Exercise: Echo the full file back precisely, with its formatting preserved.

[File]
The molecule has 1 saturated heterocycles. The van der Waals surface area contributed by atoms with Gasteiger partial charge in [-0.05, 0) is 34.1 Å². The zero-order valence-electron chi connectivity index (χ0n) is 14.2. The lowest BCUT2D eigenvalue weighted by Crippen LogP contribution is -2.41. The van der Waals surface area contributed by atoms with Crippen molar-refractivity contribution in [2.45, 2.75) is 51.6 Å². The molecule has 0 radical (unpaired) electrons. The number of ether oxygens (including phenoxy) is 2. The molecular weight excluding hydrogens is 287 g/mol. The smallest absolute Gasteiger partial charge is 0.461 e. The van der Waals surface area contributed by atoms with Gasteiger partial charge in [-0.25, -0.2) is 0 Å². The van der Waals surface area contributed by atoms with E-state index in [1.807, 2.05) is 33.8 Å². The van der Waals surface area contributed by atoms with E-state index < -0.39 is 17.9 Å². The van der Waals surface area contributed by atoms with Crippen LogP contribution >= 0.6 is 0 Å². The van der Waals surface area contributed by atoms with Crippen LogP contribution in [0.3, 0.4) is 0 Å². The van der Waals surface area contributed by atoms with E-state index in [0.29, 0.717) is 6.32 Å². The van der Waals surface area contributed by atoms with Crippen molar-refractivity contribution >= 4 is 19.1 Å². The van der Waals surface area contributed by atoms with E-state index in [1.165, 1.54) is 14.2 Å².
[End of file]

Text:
The molecule has 1 saturated heterocycles. The van der Waals surface area contributed by atoms with Gasteiger partial charge in [-0.05, 0) is 34.1 Å². The zero-order valence-electron chi connectivity index (χ0n) is 14.2. The lowest BCUT2D eigenvalue weighted by Crippen LogP contribution is -2.41. The van der Waals surface area contributed by atoms with Crippen molar-refractivity contribution in [2.45, 2.75) is 51.6 Å². The molecule has 0 radical (unpaired) electrons. The number of ether oxygens (including phenoxy) is 2. The molecular weight excluding hydrogens is 287 g/mol. The smallest absolute Gasteiger partial charge is 0.461 e. The van der Waals surface area contributed by atoms with Gasteiger partial charge in [-0.25, -0.2) is 0 Å². The van der Waals surface area contributed by atoms with E-state index in [1.807, 2.05) is 33.8 Å². The van der Waals surface area contributed by atoms with E-state index < -0.39 is 17.9 Å². The van der Waals surface area contributed by atoms with Crippen LogP contribution >= 0.6 is 0 Å². The van der Waals surface area contributed by atoms with Crippen LogP contribution in [0.3, 0.4) is 0 Å². The van der Waals surface area contributed by atoms with E-state index in [0.29, 0.717) is 6.32 Å². The van der Waals surface area contributed by atoms with Crippen molar-refractivity contribution >= 4 is 19.1 Å². The van der Waals surface area contributed by atoms with E-state index in [1.165, 1.54) is 14.2 Å².